While recognising that the Alliance For Change took most of its new votes from traditional PPP/C areas, the party leadership bolsters its contention about the possible return of such votes by pointing to the fact that in 2006, disillusionment with the PNC led to many of its traditional supporters abandoning it, only to return to the fold during the last elections. Although in our context this analogy is not without some relevance, it fails to give sufficient weight to the fact that the PNC votes did not simply return to it as a result of its activists exerting more effort. The PNC had to reinvent itself as APNU, not simply to achieve a further electoral reach but also to imbue its supporters with the belief that the restructuring provided it with a better moral underpinning for building a nation.
So far, the PPP/C has done none of this because it is too concerned with short-circuiting the issues of transparency. It is thus left with a single important mobilisation tool: projecting itself as indispensible to the security of its traditional supporters in our bi-communal society. Thus, the old strategy of painting the opposition as dangerous and disruptive is very much in play from Linden to Agricola, in the pernicious reportage in the Chronicle and now with the budget.
One does not have to be a genius to appreciate that in normal democratic states, the present parliamentary dispensation would have made it incumbent on the government to put and keep in play a negotiating framework to get its work done and to move the country forward. The PPP/C knows this but has made no meaningful effort to engage the opposition. All we have been treated to is a yearlong series of blustering and humbug, which the party hopes will work to solidify its traditional supporters.
Yet, the PPP/C is today the only political party with a contracting support base. Its stance on the issue of transparency is unlikely to further endear it to its traditional supporters and most likely will alienate the younger and more educated members as they come to realise that their capacity to flourish and be secure rests in national cooperation and has nothing to do with the PPP/C’s monopolising political power. So far as APNU’s supporters are concerned, even the staunchest PPP/C supporter must admit that the party has done nothing in recent times to make itself more attractive to them; rather the opposite. After nearly two decades in office and with all the state resources at its disposal, the PPP/C has not been able dominate in the Amerindian areas. Indeed, the invincibility it attempted to project in such areas has been exposed; more and different opposition activists, with their tails up, are now on the ground and the PPP/C has nothing significantly new to offer.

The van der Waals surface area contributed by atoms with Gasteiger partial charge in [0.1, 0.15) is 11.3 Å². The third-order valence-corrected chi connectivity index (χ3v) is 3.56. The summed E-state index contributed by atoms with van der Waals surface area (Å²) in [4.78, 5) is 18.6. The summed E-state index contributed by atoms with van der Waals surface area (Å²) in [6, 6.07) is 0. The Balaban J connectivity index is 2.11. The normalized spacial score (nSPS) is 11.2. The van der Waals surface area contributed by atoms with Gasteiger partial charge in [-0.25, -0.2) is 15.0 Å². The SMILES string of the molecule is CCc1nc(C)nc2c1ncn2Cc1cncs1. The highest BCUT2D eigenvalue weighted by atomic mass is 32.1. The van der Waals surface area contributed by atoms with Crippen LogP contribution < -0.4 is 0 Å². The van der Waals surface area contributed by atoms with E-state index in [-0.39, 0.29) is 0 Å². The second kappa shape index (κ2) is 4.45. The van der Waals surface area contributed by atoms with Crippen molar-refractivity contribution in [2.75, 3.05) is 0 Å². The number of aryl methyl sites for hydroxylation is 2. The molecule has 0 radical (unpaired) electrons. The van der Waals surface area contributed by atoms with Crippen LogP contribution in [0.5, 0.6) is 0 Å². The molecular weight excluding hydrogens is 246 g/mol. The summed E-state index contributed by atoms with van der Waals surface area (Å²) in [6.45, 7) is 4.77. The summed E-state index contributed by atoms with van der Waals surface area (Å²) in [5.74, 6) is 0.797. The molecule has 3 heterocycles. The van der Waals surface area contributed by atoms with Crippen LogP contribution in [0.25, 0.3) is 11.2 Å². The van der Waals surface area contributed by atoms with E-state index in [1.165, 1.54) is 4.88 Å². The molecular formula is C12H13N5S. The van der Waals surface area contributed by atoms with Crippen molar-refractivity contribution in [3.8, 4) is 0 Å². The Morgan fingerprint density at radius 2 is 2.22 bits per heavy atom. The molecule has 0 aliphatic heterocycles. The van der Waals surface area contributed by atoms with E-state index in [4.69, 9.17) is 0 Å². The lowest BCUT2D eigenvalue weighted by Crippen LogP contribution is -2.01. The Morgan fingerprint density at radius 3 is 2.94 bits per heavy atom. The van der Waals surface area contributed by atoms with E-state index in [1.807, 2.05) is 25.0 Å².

Signs are that the opposition has become aware that the PPP/C is caught in this pincer and one would have thought that rather than becoming noisier, the latter would have sought the option of finding open and transparent ways to build cooperation and seriously negotiate the issue of transparency. Instead, the PPP/C appears to be holding to its faith on winning outright a new election that it is rather more than likely to lose. Of course, such an outcome will close the above option with dire consequences.